Interim guidance for producing ethanol for use in alcohol-based hand sanitizers: Quality grades and recommended formulations
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Ethanol used in the production of hand sanitizers should meet quality and purity standards. We have noted any deviations to these standards in this interim guidance.
As outlined in the Quality of Natural Health Products Guide, the current official version of the quality standard (or pharmacopoeia) should be used. Moreover, the quality standards as a whole, including all other pharmacopoeial requirements, should be applied. While some of these standards are free, others require payment for full access:
- USP monograph
- European Pharmacopeia (Ph. Eur.)
- Food Chemical Codex (FCC)
- British Pharmacopoeia (BP)
- Pharmacopée française (Ph.f.) (see the monographs in subfolder "13-Formulaire national")
- Pharmacopoeia Internationalis (Ph.I.)
- Japanese Pharmacopoeia (JP) (see page 896)
- National Formulary (NF)
Grades of ethanol that do not conform to these quality and purity standards are unacceptable for use in the manufacture of alcohol-based hand sanitizers. The exception is technical-grade ethanol (TGE) that Health Canada has reviewed and authorized and are from an accepted supplier or distributor.
Ethanol producers that wish to supply TGE for use in hand sanitizers or hard-surface disinfectants must receive written authorization from Health Canada before proceeding. Please note that TGE approvals are based on an assessment of the ethanol before denaturants are added. For more information on the use of TGE, see the notice to industry on using technical-grade ethanol in hand sanitizers and hard-surface disinfectants.
For the names of accepted ethanol grades and their manufacturers, see the list of approved suppliers for technical grade ethanol. For authorized distributors of these ethanol grades, see the list of approved distributors.
Companies that wish to manufacture hand sanitizers containing TGE supplied by these authorized suppliers and distributors must first notify Health Canada using a notification form. Companies that meet certain conditions, such as special labelling, will receive a No Objection Letter, granting temporary authorization for the use of TGE. These companies and products are on the list of manufacturers of hand sanitizers and hard-surface disinfectants.TGE may only be used on a temporary basis, until the supply of acceptable grades of ethanol stabilizes.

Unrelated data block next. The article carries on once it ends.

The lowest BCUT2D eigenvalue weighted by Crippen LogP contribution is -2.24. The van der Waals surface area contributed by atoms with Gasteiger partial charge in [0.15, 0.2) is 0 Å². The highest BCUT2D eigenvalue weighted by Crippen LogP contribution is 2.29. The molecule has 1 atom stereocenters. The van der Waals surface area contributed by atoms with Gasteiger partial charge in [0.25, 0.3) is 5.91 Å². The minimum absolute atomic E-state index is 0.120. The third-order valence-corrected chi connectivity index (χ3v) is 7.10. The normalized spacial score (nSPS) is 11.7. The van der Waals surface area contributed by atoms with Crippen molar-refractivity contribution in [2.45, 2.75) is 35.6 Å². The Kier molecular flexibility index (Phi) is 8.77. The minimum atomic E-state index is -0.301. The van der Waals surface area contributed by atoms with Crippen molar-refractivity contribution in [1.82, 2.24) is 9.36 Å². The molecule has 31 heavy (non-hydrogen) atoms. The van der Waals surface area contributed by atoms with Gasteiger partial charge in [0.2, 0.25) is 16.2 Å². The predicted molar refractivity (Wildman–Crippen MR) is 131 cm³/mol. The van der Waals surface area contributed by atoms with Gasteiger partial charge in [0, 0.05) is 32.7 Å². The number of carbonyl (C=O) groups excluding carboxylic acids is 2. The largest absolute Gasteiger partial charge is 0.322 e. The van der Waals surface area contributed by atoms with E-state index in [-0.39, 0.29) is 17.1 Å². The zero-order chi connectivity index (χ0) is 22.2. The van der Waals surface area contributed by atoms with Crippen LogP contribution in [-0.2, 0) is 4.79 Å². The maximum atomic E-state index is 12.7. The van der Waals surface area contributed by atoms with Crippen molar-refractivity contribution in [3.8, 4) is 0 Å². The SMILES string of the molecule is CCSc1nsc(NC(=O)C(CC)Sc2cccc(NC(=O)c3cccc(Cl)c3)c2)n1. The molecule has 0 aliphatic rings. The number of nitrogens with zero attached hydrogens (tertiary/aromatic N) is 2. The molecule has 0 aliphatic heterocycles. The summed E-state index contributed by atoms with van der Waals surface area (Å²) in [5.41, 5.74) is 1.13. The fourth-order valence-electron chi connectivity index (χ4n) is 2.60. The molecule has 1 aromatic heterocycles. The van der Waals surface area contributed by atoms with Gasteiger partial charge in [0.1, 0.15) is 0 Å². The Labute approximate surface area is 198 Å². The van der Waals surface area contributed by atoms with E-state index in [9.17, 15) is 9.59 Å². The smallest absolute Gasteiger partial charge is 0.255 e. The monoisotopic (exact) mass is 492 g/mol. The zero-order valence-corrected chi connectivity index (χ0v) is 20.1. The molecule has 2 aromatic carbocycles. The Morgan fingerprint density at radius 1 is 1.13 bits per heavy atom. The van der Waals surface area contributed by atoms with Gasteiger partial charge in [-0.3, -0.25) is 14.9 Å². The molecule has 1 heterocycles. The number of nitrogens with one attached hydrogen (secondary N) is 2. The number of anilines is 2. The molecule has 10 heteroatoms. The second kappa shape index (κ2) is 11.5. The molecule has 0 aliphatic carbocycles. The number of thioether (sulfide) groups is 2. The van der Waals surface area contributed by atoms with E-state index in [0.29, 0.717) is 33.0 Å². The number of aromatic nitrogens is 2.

All hand sanitizer formulations must meet the safety and efficacy requirements outlined in the monograph on antiseptic skin cleansers (personal domestic use).
Health Canada recommends using the WHO formulation to manufacture ethanol-based hand sanitizer. The WHO's hand-rub formulation suggests a final concentration of 80% v/v ethanol. While Health Canada's monograph stipulates a range of 60% to 80 v/v ethanol, an 80% v/v concentration is recommended for increased efficacy.
Formulation for a 10-litre preparation of 80% ethanol:
- Ethanol 96%: 8,333 ml
- Hydrogen peroxide 3%: 417 ml
- Glycerol 98%: 145 ml
- Water: amount to make up the remainder of the 10 L
Another example of an acceptable formulation is included in the USP guidance (updated on March 25, 2020).
Records must be maintained on how the hand sanitizer is prepared, including how the final ethanol dilution in the finished product was obtained. The amount of ethanol needed in the formulation should be calculated using the following equation (set out in the USP guidance):
Figure - Text description
The final percentage of alcohol times the final volume of preparation divided by the starting volume of alcohol equals the volume of starting ingredient required.
Licence holders are also responsible for ensuring the quality of their licensed natural health products (NHPs) before marketing these products. This includes setting up and maintaining product specifications, as outlined in section 44 of the Natural Health Products Regulations. They must also declare that each lot of batch of finished product meets those specifications.
All products must be manufactured, packaged, labelled and imported according to the requirements of Part 3 (good manufacturing practices) of the regulations. This includes maintaining records that show compliance for a period of 1 year after the product's expiry date (see sections 53 to 58 of the regulations).
If the product licence holder relies on another party to produce the NHP, the roles and responsibilities for the development, maintenance and storage of these records must be clearly defined.
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